Has there been progress in increasing the profiles of women since the first Ada Lovelace Day, when you got almost 2,000 people to call out women they admire?

My attitude is that this is not a quick fix. This is not something where you press a button and you write a blog post and `Hey, we’re all good now.’ The reality of the situation is that we’re going to have to keep plugging away at this possibly for years. As depressing as that is, opinions don’t change over night.

When you look at the numbers, there’s still a gulf in terms of earnings. There’s a massive gulf in terms of power. When you look at who’s on the board at top tech companies, there are hardly any women and those that are are not viewed as technical women. If you look at someone like Marissa Mayer at Google, you still have people saying she’s not a proper techie. What do you think she is then? A banana?

What do you think about Walter Isaacson — a male author — being the one who may end up bringing Lovelace into the mainstream?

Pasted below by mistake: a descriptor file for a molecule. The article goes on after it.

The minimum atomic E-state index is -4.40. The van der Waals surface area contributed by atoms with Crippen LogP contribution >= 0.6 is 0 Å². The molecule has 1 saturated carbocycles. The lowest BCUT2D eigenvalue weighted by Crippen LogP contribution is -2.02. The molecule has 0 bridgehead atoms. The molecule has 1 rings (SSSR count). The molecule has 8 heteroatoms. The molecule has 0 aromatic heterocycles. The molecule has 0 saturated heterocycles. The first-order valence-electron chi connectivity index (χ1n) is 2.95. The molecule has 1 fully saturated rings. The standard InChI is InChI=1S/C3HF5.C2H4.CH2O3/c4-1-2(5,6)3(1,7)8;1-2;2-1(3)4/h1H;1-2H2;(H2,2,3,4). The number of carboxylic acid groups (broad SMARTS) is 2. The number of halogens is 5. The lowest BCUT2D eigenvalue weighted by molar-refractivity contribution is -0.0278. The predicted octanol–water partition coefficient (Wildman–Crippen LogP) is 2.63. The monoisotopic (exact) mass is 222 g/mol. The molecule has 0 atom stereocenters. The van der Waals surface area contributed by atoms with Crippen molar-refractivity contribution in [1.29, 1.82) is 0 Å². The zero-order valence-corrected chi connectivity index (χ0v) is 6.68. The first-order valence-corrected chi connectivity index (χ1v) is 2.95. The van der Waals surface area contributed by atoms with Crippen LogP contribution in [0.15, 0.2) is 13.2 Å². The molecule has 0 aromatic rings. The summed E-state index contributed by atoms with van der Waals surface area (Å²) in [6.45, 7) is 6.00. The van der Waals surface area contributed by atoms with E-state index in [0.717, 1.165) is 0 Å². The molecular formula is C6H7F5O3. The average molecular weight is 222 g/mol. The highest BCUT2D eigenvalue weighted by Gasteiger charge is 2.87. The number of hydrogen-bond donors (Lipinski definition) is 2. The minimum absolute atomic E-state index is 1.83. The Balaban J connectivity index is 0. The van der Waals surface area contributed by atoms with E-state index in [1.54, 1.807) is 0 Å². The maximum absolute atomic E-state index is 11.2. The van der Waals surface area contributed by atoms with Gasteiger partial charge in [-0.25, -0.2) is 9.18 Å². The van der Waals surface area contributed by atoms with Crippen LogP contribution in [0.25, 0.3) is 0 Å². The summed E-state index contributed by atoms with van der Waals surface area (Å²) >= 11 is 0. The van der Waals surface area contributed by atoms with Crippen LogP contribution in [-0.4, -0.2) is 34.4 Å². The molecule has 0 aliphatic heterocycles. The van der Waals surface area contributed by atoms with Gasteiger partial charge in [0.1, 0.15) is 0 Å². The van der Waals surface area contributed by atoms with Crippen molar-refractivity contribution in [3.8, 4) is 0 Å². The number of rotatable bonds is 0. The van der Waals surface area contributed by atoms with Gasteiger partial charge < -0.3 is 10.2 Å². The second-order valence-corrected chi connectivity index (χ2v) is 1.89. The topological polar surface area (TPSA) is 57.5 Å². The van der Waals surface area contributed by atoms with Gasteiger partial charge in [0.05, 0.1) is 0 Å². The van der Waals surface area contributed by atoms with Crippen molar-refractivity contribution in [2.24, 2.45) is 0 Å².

It’s not so much his gender that’s important, but his stature. There have been female biographers of Ada Lovelace and I don’t suppose for a second that anyone has ever heard of them. The fact that it’s someone of Walter Isaacson’s stature means it will get attention.

I’ve been completely agnostic as to who joins into Ada Lovelace Day. I don’t care if they’re male, female. I don’t care if they’re small blue aliens with green spots. What’s important is that we all speak up about what we see.

In a realistic manner, you have to admit that men still wield a lot more power than women. They have more reach. They still have more influence. I’m always happy when a high-profile man gets involved in Ada Lovelace Day because I’ll take all the support I can get. When people like [tech publisher and open-source advocate] Tim O’Reilly supports it, it’s great because he’s got such a huge following.

It’s not women celebrating women. It has to be about men celebrating women, too.

This post was originally posted at One Thing New and syndicated with permission.

About the guest blogger: Connie Guglielmo is the Co-Founder and Editor of One Thing New. She has spent almost her entire career as a journalist covering tech in and around Silicon Valley, meeting entrepreneurs, executives and engineers, watching companies rise and fall (or in the case of Apple, rise, fall and rise again) and attending confabs and conferences.She worked at Bloomberg News, Interactive Week, Wired, Upside and MacWeek. Follow her on Twitter at @techledes.